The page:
VENTURA, Calif. — The owner of the vessel "Conception" talked exclusively Tuesday morning with Spectrum News 1 about a deadly fire on his boat Monday off the Southern California coast.

"I'm numb," said owner and operator Glen Fritzler of Truth Aquatics Inc. in a phone interview. "There were a lot of people that were on that boat that I knew personally, people that I had dealt with for decades."

There were 39 people on the 75-foot commercial vessel when it caught fire around 3:30 a.m. Monday, according to the U.S. Coast Guard.

Five crew members were able to evacuate. Twenty people have been confirmed dead as of Tuesday morning. 

The group was on a diving trip for Labor Day weekend.

"Of all of the years I've been in this business, I've never seen or heard of anything like this," Fritzler told Spectrum News 1. "It's a complete tragedy. It's horrible."

He said the company will shut down operations for a couple weeks out of respect for the families involved.

"We all have so many questions at this point," he said. "We need answers like the public needs answers."

Truth Aquatics has a fleet custom designed for diving, according to the company website. It began working with Channel Islands National Park in 1998.

Below is more from my interview with Fritzler. 

Brunell: "What do you want the public to know?"

Fritzler: "I want people to know that there [are] two entrances into the bunking area: a main entrance and an emergency escape hatch. I want people to know that the area, the salon that people enter into the boat to access the area, there were no doors. It's a wide open doorway and no doors. There were no locked doors anywhere ... We did lose a crewman that was below deck, stationed down below decks with passengers, perished as well as best as we know ... That was the only reason that any of the crews survived is they were on the upper deck and the flames reached up there and they had to make a large leap off the boat to escape the boat ... I want them to know that a couple of the crewmen swam to the stern of the boat, that could not access any of the fire hoses because they were engulfed."

Brunell: "I understand that people also think that the mayday calls were made from outside of the boat. Were they made on the dinghy or were they made in the wheelhouse?"

Fritzler: "They were made in the wheelhouse. He made two calls. The second call where you can hear him say, "I can't breathe." That was the second call. At that point he had to jump off the boat. The other crewmen were already off the boat. The captain was the last to leave the boat crying to Radio Coast Guard."

Brunell: "What do you think about the speculations and the people out there who think the crew bailed on the passengers?"

Fritzler: "There is no way. They did everything in their power to help, but the flames just spread. That's the investigation. Nobody understands why this fire spread like it did ... The investigation has to continue, but you know, we're all so surprised. We also have to remember this boat's been in operation since 1981. It's taken thousands upon thousands of people out over that period of time with no fire incidents whatsoever."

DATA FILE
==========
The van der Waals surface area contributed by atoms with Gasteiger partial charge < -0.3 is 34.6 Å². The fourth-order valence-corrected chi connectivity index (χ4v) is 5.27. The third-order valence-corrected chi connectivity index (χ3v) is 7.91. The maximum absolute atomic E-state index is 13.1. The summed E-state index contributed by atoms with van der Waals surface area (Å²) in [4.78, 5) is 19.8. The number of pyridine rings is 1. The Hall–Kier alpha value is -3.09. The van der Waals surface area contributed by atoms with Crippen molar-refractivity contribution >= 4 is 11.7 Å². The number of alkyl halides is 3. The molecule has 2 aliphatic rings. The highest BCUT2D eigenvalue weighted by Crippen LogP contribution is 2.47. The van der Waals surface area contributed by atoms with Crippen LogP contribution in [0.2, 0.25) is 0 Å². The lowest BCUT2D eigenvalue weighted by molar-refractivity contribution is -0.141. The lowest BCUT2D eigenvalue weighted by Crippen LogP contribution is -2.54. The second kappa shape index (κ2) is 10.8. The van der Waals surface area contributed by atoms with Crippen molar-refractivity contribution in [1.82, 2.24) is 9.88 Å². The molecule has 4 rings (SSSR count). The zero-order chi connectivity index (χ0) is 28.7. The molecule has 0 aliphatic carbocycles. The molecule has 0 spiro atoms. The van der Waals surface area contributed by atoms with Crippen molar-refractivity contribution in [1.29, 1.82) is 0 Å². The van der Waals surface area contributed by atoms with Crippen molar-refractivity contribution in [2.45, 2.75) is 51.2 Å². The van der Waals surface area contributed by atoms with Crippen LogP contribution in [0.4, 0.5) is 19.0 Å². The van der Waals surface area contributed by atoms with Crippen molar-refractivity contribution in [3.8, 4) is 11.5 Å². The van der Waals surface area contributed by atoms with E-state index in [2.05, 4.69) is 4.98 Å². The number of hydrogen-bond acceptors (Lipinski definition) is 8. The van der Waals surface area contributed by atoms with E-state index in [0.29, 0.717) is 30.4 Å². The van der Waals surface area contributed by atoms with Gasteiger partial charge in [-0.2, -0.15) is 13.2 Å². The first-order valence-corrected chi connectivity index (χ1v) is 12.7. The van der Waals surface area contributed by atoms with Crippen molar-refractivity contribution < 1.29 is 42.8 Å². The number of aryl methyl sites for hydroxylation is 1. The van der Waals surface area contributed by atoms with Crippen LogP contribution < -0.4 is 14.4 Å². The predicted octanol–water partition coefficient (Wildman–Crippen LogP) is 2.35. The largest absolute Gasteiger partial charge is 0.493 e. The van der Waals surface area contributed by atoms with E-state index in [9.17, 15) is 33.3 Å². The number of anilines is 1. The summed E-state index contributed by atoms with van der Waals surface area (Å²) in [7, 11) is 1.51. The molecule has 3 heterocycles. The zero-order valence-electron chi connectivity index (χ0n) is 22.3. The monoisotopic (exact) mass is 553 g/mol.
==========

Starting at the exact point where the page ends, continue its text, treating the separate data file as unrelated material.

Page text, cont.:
Brunell: "Is it surprising to you that so many people were not able to get out? I mean, can a fire spread that quickly on a boat that there would be no time for anyone to leave that bunk area?"

Fritzler: "Yes to both. I am utterly surprised, and the only thing that I can possibly conceive is that people suffocated quickly. The smoke, well I guess it was billowing."

Brunell: "I understand it’s required that someone is awake at all times, a watchman. Can you talk about that?"

Fritzler: "Yeah, the watchman was on rotation and, um, up in the wheelhouse at that point. I think, uh, that I can’t say for sure. Um, but it was a short visit down into that area prior to that."

Brunell: "Have you spoken to your crew and the captain that was on the boat? How are they doing? How are they feeling?"

Fritzler: "They're feeling horrible. I'm sure it's survivor's guilt. One of our crewmen was lost in this incident as well. They're a wreck. They're an emotional wreck."

Brunell: "Is there any type of accelerant on the boat? I know that the tanks are very flammable, but was there any propane or anything else that would cause this type of fire?"

Fritzler: "No. On the back deck, that was one of the last things to burn, there [were] some oxygen bottles that the divers use. The rest of the scuba tanks are just air, or what we call Nitrox, which is a higher concentration. It's a 32 percent concentration that divers use, but it's a low oxygen count and they were out on the back deck and that was the last to burn. As far as the accelerant inside the boat, there is no gas, no propane, no diesel. It's all electric." 

Brunell: "How trained are people, are your crew members, to deal with an explosion or a rapidly moving fire?" 

Fritzler: "They're all well-trained. They're all mariners. They're all trained, and you know, unfortunately we didn't have access to any of the firefighting equipment."

Brunell: "Is there anything else that you think the company or these boats could have been equipped with that would've prevented this?"

Fritzler: "No. Honestly not at all. If that was the case, I would've done it because we are a top-notch company, and I've invested my entire life into this company, and I take it very seriously and that will be disclosed. I'm sure through Coast Guard records, the Coast Guard has the utmost respect for our operation and what we do ... I'm sure something's going to be learned from this ... Unfortunately, these kinds of accidents, regardless if it's a boat or an airplane, we learn from them and there will be something learned, and it's a very, very unfortunate event. We're all sickened by it, and the entire crew and staff is. Words can't convey."